WKU looking for big crowd Saturday

Sophomore kicker Garrett Schwettman celebrates with his sister, Murray junior Madison Schwettman, and Crestwood senior Zach Talton after WKU’s 35-26 win over Kentucky on Aug. 31.

Elliott Pratt

Athletics director Todd Stewart looked at a small crowd at Smith Stadium two days after Thanksgiving last year during WKU’s final game against North Texas. With so many bowl game implications riding on the team’s final Sun Belt Conference game, Stewart was unhappy in the attendance he saw that afternoon.

The final count per the NCAA was 10,117 fans in attendance — one of the smallest crowds to watch a WKU football game in recent memory.

The Toppers won the game against the Mean Green and finished 7-5, earning a place in the Little Caesar’s Pizza Bowl in Detroit a month later.

“It was really disappointing because we really had a lot at stake that day,” Stewart said. “We weren’t assured a bowl bid if we won, but we were sure that we weren’t going to a bowl if we lost. We needed to win that game because there were other bowl eligible teams battling to get to a bowl game.”

Last year’s bowl bid and the hiring of coach Bobby Petrino have expectations set at a new level.

Junior safety Jonathan Dowling said he has respect for the fans that did show up but in the end, the team has to do their job regardless of the occupancy in the bleachers.

“I support and I appreciate any fans that come out and support us,” Dowling said. “But at the end of the day we still have to handle our business as a team.”

The response so far is overwhelmingly greater than what was seen on that cold Saturday afternoon in November.

Season ticket sales are higher than they have ever been, but Stewart said they won’t have final season ticket numbers until after the game versus Navy Sept. 28.

“We actually sell season tickets up through the Navy game,” Stewart said. “But I would expect once we get to the Navy game we’ll have an all-time high, which would be in that 8,500-8,600 range. The most we’ve ever sold from back in 2008.”

But Stewart said the season ticket numbers don’t serve as a true definition for what the crowd will really be like this season.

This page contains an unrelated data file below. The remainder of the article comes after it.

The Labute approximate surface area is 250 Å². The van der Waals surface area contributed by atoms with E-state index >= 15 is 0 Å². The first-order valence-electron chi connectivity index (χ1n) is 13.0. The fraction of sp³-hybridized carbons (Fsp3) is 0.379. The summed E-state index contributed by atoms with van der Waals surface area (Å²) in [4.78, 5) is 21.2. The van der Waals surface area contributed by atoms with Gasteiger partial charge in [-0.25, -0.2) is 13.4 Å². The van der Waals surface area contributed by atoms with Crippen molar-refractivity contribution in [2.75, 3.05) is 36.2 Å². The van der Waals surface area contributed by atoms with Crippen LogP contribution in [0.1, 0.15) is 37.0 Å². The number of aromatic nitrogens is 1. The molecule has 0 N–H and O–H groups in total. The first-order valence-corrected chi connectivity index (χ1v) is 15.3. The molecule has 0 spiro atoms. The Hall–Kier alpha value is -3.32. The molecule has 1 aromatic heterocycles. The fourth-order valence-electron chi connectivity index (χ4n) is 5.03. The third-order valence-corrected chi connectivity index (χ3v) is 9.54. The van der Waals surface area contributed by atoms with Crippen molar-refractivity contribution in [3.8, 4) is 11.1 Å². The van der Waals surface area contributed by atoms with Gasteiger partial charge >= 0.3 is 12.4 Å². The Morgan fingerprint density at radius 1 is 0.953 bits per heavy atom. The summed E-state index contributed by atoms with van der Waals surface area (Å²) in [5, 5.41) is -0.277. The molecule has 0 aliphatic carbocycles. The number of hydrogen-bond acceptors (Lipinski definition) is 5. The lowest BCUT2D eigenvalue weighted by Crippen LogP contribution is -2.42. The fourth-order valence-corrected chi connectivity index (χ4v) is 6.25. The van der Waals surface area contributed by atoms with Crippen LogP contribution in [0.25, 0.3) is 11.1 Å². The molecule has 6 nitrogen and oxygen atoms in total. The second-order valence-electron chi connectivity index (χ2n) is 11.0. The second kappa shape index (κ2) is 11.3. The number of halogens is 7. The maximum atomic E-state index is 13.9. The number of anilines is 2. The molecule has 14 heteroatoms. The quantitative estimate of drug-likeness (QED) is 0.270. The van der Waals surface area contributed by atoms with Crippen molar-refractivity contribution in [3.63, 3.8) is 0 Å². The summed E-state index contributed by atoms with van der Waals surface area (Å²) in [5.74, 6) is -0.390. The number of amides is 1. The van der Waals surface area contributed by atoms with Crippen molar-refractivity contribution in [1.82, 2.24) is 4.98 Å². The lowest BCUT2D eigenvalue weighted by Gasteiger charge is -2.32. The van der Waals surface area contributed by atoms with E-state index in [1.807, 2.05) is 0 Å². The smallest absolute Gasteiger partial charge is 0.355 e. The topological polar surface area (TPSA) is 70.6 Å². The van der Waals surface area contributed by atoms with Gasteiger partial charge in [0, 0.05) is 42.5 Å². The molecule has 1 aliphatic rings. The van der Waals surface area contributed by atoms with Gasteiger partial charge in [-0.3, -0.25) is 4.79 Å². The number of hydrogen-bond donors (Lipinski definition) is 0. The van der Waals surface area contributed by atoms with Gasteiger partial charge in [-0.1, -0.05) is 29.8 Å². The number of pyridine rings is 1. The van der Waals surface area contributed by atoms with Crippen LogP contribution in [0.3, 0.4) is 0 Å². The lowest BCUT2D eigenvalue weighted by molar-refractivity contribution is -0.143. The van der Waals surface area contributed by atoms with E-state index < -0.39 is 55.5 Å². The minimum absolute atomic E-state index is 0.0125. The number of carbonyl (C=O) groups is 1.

“The more important number is the overall number,” Stewart said. “I’d rather sell 8,000 season tickets and 10,000 single game tickets and then when students have a sell out every single game and sell 10,000 season game tickets and not many single game tickets and have a stadium that’s 25 percent empty.”

That idea has prompted the athletics department to start the social media movement “#TOP7472” wanting students to break the student attendance record of 7,472.

One action taken last year to attract the students of age that could enhance the game experience at Smith Stadium was the selling of beer during the game. Only two beers can be bought at one time and fans signed up to be designated drivers receive complimentary non-alcoholic beverages.

The reaction to the move last year produced few alcohol related problems, the athletics director said.

“We had less than five alcohol related arrests the entire season,” Stewart said. “We didn’t have any incidents inside the stadium at all. There was no increase in alcohol related incidents or arrests at all from the year prior to last year.”

Either way, Dowling said the Toppers are finally ready to play in their own stadium after opening up with three games outside of Bowling Green.

“Everybody’s just finally ready to have all our fans to be able to come, everybody we know in Bowling Green,” Dowling said. “Even though we had the game in Nashville, I’m pretty sure that everybody that wanted to come wasn’t able to make it. It’ll be nice to finally play in front of all our fans.”